d'Ettorre et. al. Biotherapy Journal Review Spring 2016
d'Ettorre G, Ceccarelli G, Giustini N, Serafino S, Calantone N, De Girolamo G, Bianchi L, Bellelli V, Ascoli-Bartoli T, Marcellini S, Turriziani O, Brenchley JM, Vullo V. Probiotics Reduce Inflammation in Antiretroviral Treated, HIV-Infected Individuals: Results of the "Probio-HIV" Clinical Trial. PLoS One. 2015 Sep 16;10(9):e0137200.
BACKGROUND: HIV infection results in damage to the gastrointestinal (GI) tract, microbial translocation and immune activation. These are not completely normalized with combined antiretroviral therapy (cART). Moreover, increate morbidity and mortality of cART-treated HIV-infected individuals is associated with inflammation. METHODS: In order to enhance GI tract immunity, we recruited and treated 20 HIV-infected humans with cART supplemented with probiotics and followed inflammation and immunological parameters (clinical trial number NCT02164344). 11 HIV seronegative subjects were included as control group. The enumeration of CD4+, CD8+, CD38+ and HLA-DR+ lymphocytes were evaluated on peripheral blood; HIV-RNA levels, sCD14, d-dimer, C-reactive protein (CRP) high sensitivity C-reactive protein (hsCRP), IL-6 and Lipopolysaccharide Binding Protein (LBP) were assayed on plasma. RESULTS: We observe that cART does not normalize the levels of immune activation in HIV positive patients anyway inflammation and markers of microbial translocation were significantly reduced with probiotic supplementation. Patients show a clear and statistically significant reduction in the levels of immune activation on CD4 T-lymphocytes, for both markers CD38 and HLA-DR and their simultaneous expression, LBP and hsCRP plasma levels after probiotic diet supplementation settling to values comparable to controls. CONCLUSIONS: Supplementing cART with probiotics in HIV-infected individuals may improve GI tract immunity and there by mitigate inflammatory sequelae, ultimately improving prognosis.
Introduction & Background to Study
Infection with the retrovirus known as Human Immunodeficiency Virus (HIV) often begins insidiously as a “cold” or “flu.” Gastrointestinal symptoms like diarrhea and abdominal distress often follow, as the virus multiplies in the white blood cells, which are incredibly numerous in the lining of the intestinal tract. It is no wonder, then, that the early stages of HIV infection are associated with a perturbation (“dysbiosis”) of the GI tract microbiome, with reduced numbers of bifidobacteria and lactobacillus species, along with increased numbers of potentially pathogenic proteobacteria species. As the retroviral disease advances, so does the destruction of the cellular immune system, until we can no longer defend ourselves from the microbial world outside or within us, nor can we effectively find and destroy those mutated cells that we call cancers.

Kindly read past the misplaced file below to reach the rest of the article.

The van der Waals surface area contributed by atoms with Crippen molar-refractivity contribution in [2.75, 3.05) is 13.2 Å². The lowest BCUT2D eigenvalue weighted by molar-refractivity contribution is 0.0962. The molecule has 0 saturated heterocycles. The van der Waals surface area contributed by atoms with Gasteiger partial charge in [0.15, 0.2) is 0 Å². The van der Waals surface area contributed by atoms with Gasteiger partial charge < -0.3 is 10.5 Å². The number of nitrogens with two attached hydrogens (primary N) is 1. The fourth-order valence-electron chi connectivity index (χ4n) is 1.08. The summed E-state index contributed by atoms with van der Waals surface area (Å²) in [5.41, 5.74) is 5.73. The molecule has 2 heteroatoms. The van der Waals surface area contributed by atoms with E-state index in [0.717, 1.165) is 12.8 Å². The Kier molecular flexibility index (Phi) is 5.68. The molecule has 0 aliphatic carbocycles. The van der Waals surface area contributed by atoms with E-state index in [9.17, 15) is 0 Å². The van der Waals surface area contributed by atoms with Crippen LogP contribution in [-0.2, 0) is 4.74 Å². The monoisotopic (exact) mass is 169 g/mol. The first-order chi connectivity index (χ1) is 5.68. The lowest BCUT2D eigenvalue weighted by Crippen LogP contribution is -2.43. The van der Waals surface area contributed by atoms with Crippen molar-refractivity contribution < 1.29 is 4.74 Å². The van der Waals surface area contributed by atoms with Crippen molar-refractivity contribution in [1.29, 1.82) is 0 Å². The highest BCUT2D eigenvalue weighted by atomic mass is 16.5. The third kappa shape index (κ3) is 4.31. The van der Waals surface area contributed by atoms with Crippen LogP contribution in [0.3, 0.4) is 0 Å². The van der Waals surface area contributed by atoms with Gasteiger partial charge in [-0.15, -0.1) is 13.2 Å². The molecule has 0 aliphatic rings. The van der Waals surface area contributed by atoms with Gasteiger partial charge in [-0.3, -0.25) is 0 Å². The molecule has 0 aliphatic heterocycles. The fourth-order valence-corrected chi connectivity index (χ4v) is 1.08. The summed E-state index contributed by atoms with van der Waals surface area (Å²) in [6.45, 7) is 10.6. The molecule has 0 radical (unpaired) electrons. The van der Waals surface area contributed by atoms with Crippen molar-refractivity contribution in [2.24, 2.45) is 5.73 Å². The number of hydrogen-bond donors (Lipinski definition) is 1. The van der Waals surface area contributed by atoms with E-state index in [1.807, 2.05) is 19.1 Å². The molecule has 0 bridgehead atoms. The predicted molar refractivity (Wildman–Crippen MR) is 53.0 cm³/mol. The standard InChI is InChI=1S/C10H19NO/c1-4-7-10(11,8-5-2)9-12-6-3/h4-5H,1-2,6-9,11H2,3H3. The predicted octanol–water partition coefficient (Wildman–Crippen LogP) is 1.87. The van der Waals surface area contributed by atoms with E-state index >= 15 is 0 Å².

The development of antiretroviral therapy (ART) – and in particular, the use of multiple agents simultaneously to create a highly active or combined antiretroviral therapy “cocktail” (HAART or cART) – have effectively converted HIV infection from a rapidly fatal infection into a chronic disease. Still, patients treated with cART have a shorter life span than non-infected persons, and they have a variety of complications that are not directly attributable to the drugs themselves. These complications include gastrointestinal, hepatic, renal, cardiac, and neurological systems. One mechanism that may play a role in at least some of these disorders may be inflammation, for increased inflammation and immune activation have been common in HIV positive individuals, even when the virus appears completely suppressed by appropriate therapy.
HIV-positive persons – even those with completely “controlled infection” – have higher levels of activated T cells, inflammatory monocytes and pro-inflammatory cytokines than seronegative individuals. Possible causes include ongoing HIV replication at low levels (less than what can be detected by our current technology), the presence of coinfections, and microbial translocation.
The authors of this paper Hypothesized that, if microbial translocation is a cause, and if some of the microbes responsible were those in the dysbiotic gut, then probiotics might be able to control or reverse the inflammatory state. To that end, they provided HIV-positive subjects with both cART and a probiotic supplement for 48 weeks, and monitored immune function and activation status.
Materials & Methods
Study subjects: Subjects were eligible for the study if they were HIV-positive but did not have a diagnosis of AIDS nor nor any current acute infection. They had to be on their first cART regimen with good viral control (viral load less than 37 copies/ml). “Control” subjects were selected from among the HIV-negative community, though beyond that, the precise selection criteria were not described.